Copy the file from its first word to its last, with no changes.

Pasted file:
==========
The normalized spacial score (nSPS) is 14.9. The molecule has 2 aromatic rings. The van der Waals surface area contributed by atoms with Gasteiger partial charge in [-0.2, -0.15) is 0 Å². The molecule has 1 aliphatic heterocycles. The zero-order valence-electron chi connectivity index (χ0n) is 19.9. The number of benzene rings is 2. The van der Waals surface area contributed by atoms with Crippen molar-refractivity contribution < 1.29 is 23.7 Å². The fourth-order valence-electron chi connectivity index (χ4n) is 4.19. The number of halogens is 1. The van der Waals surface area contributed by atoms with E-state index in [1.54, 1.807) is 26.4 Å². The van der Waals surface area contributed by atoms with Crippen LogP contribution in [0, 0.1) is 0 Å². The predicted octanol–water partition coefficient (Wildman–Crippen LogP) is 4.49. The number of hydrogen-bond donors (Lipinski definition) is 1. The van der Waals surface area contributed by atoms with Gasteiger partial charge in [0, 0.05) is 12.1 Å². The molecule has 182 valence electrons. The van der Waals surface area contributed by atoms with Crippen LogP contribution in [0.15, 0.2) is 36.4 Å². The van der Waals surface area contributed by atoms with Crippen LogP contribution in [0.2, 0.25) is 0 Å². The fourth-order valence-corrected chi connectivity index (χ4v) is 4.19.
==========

The normalized spacial score (nSPS) is 14.9. The molecule has 2 aromatic rings. The van der Waals surface area contributed by atoms with Gasteiger partial charge in [-0.2, -0.15) is 0 Å². The molecule has 1 aliphatic heterocycles. The zero-order valence-electron chi connectivity index (χ0n) is 19.9. The number of benzene rings is 2. The van der Waals surface area contributed by atoms with Crippen molar-refractivity contribution < 1.29 is 23.7 Å². The fourth-order valence-electron chi connectivity index (χ4n) is 4.19. The number of halogens is 1. The van der Waals surface area contributed by atoms with E-state index in [1.54, 1.807) is 26.4 Å². The van der Waals surface area contributed by atoms with Crippen LogP contribution in [0, 0.1) is 0 Å². The predicted octanol–water partition coefficient (Wildman–Crippen LogP) is 4.49. The number of hydrogen-bond donors (Lipinski definition) is 1. The van der Waals surface area contributed by atoms with Gasteiger partial charge in [0, 0.05) is 12.1 Å². The molecule has 182 valence electrons. The van der Waals surface area contributed by atoms with Crippen LogP contribution in [0.15, 0.2) is 36.4 Å². The van der Waals surface area contributed by atoms with Crippen LogP contribution in [0.2, 0.25) is 0 Å². The fourth-order valence-corrected chi connectivity index (χ4v) is 4.19.